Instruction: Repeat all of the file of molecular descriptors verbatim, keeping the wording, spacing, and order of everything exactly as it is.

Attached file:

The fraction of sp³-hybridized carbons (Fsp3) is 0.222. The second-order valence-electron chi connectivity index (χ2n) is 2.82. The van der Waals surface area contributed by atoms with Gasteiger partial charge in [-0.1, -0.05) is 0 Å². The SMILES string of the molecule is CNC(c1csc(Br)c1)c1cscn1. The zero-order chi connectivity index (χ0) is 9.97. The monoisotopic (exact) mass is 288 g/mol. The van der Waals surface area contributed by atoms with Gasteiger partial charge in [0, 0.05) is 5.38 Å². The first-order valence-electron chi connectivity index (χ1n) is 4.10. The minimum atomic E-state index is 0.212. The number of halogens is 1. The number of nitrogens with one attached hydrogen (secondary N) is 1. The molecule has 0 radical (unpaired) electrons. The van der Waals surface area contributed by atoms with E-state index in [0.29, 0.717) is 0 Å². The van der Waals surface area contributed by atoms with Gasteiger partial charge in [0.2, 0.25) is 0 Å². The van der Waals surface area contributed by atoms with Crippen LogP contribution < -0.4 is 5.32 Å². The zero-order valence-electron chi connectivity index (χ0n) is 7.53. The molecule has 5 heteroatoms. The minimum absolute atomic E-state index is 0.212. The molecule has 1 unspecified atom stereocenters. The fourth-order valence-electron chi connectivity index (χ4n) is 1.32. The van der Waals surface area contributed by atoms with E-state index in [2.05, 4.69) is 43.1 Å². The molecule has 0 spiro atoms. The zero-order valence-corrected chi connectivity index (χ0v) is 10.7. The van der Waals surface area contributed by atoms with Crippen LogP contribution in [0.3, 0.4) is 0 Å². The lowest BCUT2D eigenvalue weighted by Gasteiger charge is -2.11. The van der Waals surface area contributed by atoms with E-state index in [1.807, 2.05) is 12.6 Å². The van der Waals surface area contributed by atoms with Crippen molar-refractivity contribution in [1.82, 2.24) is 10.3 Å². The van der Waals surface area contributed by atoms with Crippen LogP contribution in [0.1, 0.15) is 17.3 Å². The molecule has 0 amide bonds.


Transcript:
The fraction of sp³-hybridized carbons (Fsp3) is 0.222. The second-order valence-electron chi connectivity index (χ2n) is 2.82. The van der Waals surface area contributed by atoms with Gasteiger partial charge in [-0.1, -0.05) is 0 Å². The SMILES string of the molecule is CNC(c1csc(Br)c1)c1cscn1. The zero-order chi connectivity index (χ0) is 9.97. The monoisotopic (exact) mass is 288 g/mol. The van der Waals surface area contributed by atoms with Gasteiger partial charge in [0, 0.05) is 5.38 Å². The first-order valence-electron chi connectivity index (χ1n) is 4.10. The minimum atomic E-state index is 0.212. The number of halogens is 1. The number of nitrogens with one attached hydrogen (secondary N) is 1. The molecule has 0 radical (unpaired) electrons. The van der Waals surface area contributed by atoms with E-state index in [0.29, 0.717) is 0 Å². The van der Waals surface area contributed by atoms with Gasteiger partial charge in [0.2, 0.25) is 0 Å². The van der Waals surface area contributed by atoms with Crippen LogP contribution < -0.4 is 5.32 Å². The zero-order valence-electron chi connectivity index (χ0n) is 7.53. The molecule has 5 heteroatoms. The minimum absolute atomic E-state index is 0.212. The molecule has 1 unspecified atom stereocenters. The fourth-order valence-electron chi connectivity index (χ4n) is 1.32. The van der Waals surface area contributed by atoms with E-state index in [2.05, 4.69) is 43.1 Å². The molecule has 0 spiro atoms. The zero-order valence-corrected chi connectivity index (χ0v) is 10.7. The van der Waals surface area contributed by atoms with Crippen LogP contribution in [0.3, 0.4) is 0 Å². The lowest BCUT2D eigenvalue weighted by Gasteiger charge is -2.11. The van der Waals surface area contributed by atoms with E-state index in [1.807, 2.05) is 12.6 Å². The van der Waals surface area contributed by atoms with Crippen molar-refractivity contribution in [1.82, 2.24) is 10.3 Å². The van der Waals surface area contributed by atoms with Crippen LogP contribution in [0.1, 0.15) is 17.3 Å². The molecule has 0 amide bonds.